“(a) to protect children with intellectual disabilities from unauthorised sterilization procedures being carried out on them: and
(b) to facilitate a nationally consistent approach to authorizing sterilization procedures to be carried out on children with intellectual disabilities in certain circumstances.”
It is also important to note that the definition of “intellectual disability” in clause 4 of the Bill has not been settled. For example, pages 3 and 4 of the Issues Paper discuss “what is an intellectual disability’?” In particular, the Issues Paper states:
“The Working Group suggests that any definition of intellectual disability not cover disabilities that are solely physical or sensory. The Working Group is considering what types of disabilities should be included in the definition of intellectual disability e.g. psychiatric disabilities. The Working Group is interested in stakeholders’ views on this point. It is also intended that the definition of intellectual disability should not refer to the child’s capacity to give informed consent to the sterilization procedure: see draft clause 4. This is because it is not intended that applications be made only on behalf of children who, because of their intellectual disability, are incapable of giving informed consent to the sterilization procedure. Rather, it is suggested that an application be made on behalf of an intellectually disabled child and the Tribunal would decide whether or not, because of the Child’s intellectual disability, the child is incapable of giving informed consent to the sterilization procedure and is unlikely to regain or attain the capacity to give informed consent: see draft clauses 9(a) and (b).”
As you may be aware, jurisdiction to authorize sterilization procedures on minors with a decision-making disability is vested in the Family Court of Australia and Federal Magistrates’ Service as part of the Federal jurisdiction over children of a marriage; State Guardianship Tribunals and Guardianship Boards where this jurisdiction has been conferred on these bodies (eg. NSW, SA and TAS); and State Supreme Courts’ parens patriae jurisdiction to make orders and directions in matters affecting children’s custody, guardianship and welfare. In WA the Guardianship and Administration Board did not have jurisdiction over minors. It could only authorize sterilization of adults for whom a guardianship order has been made under section 57 of the Guardianship and Administration Act 1990 (WA). The State Administrative Tribunal now has the jurisdiction previously exercised by the Guardianship and Administration Board.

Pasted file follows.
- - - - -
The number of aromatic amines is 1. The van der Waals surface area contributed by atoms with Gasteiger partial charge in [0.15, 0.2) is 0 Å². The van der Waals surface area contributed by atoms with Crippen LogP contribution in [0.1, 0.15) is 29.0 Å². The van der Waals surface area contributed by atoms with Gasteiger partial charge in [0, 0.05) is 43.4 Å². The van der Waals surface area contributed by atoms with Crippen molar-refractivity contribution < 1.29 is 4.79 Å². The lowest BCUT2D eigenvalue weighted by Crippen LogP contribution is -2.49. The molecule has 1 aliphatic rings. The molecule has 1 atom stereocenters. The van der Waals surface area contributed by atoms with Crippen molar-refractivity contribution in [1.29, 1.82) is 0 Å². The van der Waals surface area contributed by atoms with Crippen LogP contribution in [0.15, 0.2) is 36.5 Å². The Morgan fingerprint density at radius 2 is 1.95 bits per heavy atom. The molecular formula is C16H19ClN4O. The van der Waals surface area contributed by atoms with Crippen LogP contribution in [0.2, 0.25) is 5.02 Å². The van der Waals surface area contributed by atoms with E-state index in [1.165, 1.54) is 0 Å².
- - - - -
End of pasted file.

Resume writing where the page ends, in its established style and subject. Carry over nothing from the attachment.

Thirdly, the WWDA’s recommendations is that “the Federal Government [should] develop universal legislation which prohibits sterilization of children except in those circumstances which amount to those that are a serious threat to health or life”. Even if that proposal were to be accepted, it may raise constitutional issues as to whether the Commonwealth Parliament has legislative power to enact such legislation, for example, so far as it may relate to ex-nuptial children. That is, any legislation in relation to these issues may, because of constitutional law issues, have to involve State legislation. Indeed, that is why the above draft Bill has been drafted in terms of State, not commonwealth, legislation.
Fourthly, WWDA’s view is “that sterilization can be justified only in circumstances where it is necessary to save life or preserve the health of the individual”. The Bill does not deal with adults, but only relates to children as defined in clause 4 as being “a person under 18 years of age”. However, the Bill does, to a limited extent (which is subject to strict and narrow criteria), enable a court or tribunal to authorize sterilization event though it may not be necessary to save the child’s life or preserve the child’s health. Of course, as indicated below in relation to clauses 9 and 10, this cannot occur unless the sterilization procedure is in the best interests of the child.
Specifically, the Bill, in clause 5 creates an offence of sterilising a child with an intellectual disability. The only exceptions are where the circumstances outlined in clauses 5(3), 5(4) or 5(5) apply. The latter provision indicates that person does not commit an offence “�f the sterilization procedure is directed at treating an organic malfunction or disease of the child� that is likely to cause serious or irreversible damage to the child’s physical health or is directed at relieving the child’s pain, discomfort or distress when an organic malfunction or disease of the child that is likely to be terminal has reached the phase when there is no real prospect of recovery or remission on a permanent or temporary basis”.
In relation to clause 5(3) of the draft Bill, clauses 9 and 10 outline the matters about which the tribunal must be satisfied before it can authorise a clause 5(3) sterilization procedure. Specifically, clause 9 provides that a court or tribunal must no authorize a sterilization procedure unless three criteria are met, including that the sterilization is in the best interests of the child.